Remember to connect with other businesses like yours, and learn from their example. Make a list of your favorite Twitter ideas over time as you discover them and get creative about thinking how you might use them.

Great Resource: Twitter’s “Case Studies” and  “Twitter Stories” sites. Two of my favorite stories are how one tweet saved a business, and how a business got incredible PR for the cost of a meal by listening to tweets about their business.

Tips 32-39: Hashtags

Often misunderstood and used poorly, hashtags can instead become your secret weapon. Remember tip #14, “Follow Twitter Chats?” They’re all identified by hashtag. To learn more about #hashtags, check out this list of tips.

Most Misunderstood—#38: #FollowFriday is one of the most efficient ways to build your Twitter reputation. (See “What is Follow Friday” if this is new to you.) However, you should use the alternate hashtag #FF instead, because it is shorter. Recommending others builds your reputation as a Twitter resource and influencer. But don’t just throw out usernames—say WHY you recommend the accounts you mention in your tweets, or you could be doing it wrong.

Tips 40-48: Retweets

First, remember to retweet others. This is the way to get retweeted yourself. Also, if you’ve never used the alternate RT method before (tip #41), start by reading the short Retweet Glossary, Syntax and Punctuation to get up to speed on this alternate method of retweeting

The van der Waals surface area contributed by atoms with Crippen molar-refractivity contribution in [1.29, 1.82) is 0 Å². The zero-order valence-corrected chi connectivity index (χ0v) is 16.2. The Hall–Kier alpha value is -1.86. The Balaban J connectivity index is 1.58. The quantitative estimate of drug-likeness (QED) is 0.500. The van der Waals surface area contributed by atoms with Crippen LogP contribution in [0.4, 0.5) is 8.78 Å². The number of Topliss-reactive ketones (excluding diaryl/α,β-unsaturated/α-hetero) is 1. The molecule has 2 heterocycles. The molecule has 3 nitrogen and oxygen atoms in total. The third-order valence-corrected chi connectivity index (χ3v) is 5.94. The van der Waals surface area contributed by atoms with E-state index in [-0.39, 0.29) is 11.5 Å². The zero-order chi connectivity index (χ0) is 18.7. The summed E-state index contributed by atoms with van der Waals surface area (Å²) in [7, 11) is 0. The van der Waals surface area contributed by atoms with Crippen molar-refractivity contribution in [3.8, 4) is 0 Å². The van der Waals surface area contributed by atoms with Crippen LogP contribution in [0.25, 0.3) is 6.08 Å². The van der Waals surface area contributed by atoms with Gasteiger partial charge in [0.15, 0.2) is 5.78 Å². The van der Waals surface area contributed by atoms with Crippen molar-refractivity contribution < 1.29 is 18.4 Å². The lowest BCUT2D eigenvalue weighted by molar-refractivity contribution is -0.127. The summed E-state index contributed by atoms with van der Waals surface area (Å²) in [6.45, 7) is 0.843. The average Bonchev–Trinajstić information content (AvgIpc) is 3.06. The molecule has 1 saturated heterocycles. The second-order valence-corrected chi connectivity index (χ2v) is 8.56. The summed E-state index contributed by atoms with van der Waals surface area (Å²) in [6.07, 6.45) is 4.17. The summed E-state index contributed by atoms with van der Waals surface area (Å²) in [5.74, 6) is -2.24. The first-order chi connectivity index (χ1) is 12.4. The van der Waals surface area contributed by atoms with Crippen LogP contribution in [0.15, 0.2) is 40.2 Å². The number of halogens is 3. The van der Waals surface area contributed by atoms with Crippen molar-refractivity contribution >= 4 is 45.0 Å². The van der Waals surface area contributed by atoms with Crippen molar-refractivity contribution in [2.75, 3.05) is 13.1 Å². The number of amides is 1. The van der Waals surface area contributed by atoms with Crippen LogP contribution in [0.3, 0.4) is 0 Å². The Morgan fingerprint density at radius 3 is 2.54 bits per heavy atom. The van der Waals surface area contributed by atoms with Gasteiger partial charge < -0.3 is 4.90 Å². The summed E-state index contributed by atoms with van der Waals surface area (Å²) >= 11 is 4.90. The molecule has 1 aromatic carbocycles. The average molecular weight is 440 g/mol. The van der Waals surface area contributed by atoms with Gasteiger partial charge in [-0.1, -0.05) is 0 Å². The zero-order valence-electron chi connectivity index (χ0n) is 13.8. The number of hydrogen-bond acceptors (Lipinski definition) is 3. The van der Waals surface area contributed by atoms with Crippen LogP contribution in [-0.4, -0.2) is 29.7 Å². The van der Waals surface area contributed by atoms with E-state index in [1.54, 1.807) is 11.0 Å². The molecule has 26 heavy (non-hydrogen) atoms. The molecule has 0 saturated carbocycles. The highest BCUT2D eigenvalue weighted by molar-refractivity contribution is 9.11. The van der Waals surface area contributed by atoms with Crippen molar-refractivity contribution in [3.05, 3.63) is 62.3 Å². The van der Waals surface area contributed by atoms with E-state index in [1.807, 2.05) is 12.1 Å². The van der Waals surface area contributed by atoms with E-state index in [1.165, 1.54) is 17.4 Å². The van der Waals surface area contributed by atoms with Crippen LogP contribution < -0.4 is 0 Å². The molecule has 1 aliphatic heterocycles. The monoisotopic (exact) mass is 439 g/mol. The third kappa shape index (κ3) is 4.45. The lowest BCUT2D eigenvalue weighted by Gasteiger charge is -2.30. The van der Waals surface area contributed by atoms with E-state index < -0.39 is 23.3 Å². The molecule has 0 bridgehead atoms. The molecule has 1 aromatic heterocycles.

Most Misunderstood—#45: Sometimes called “Retweeting with comment” you have to set up your app or browser to make this work the way you want. If you are using, you’ll need a browser plugin such as BufferApp for to gain the option to retweet with comment. Otherwise, most apps have two options. Choose the “retweet with comment” option. Adding comments to retweets is a way to engage further with people. It’s as simple as adding “This is great: …” to your retweets.

Tips 49-56: Research

You don’t have to spend a lot of time at this, but you do have to do it! Mark out some time once a week (no less than once a month) to keep up to date. See The 3 T’s of Social Media Time Management if you’re having trouble carving out time.

Most Misunderstood—#54:  Some of your most engaged contacts will be your critics. So when a critic gets in touch, use the opportunity to network instead of just focusing on the criticism! See “The sneakiest secret of all” at the bottom of “How ANYONE can become incredibly popular on Twitter, or ANY social network” for more info on this.

Tips 57-64: Chats

Be sure to check out the spreadsheet of all Twitter chats to find some right for you. If you’re not familiar with #TwitterChat, start at 5 Tips to Make the Most of Your Next Twitter Chat to get up to speed.

Most Underutilized—#64:  Network with the people that lead Twitter chats. These people can become your greatest resource on Twitter. Always Twitter-savyy, often business savvy, be sure to help them where you can, and get their help when apppropriate.

Back To You:

Have any questions about a particular tip? What tips do you have? Leave a comment in the box below and we’ll be in touch!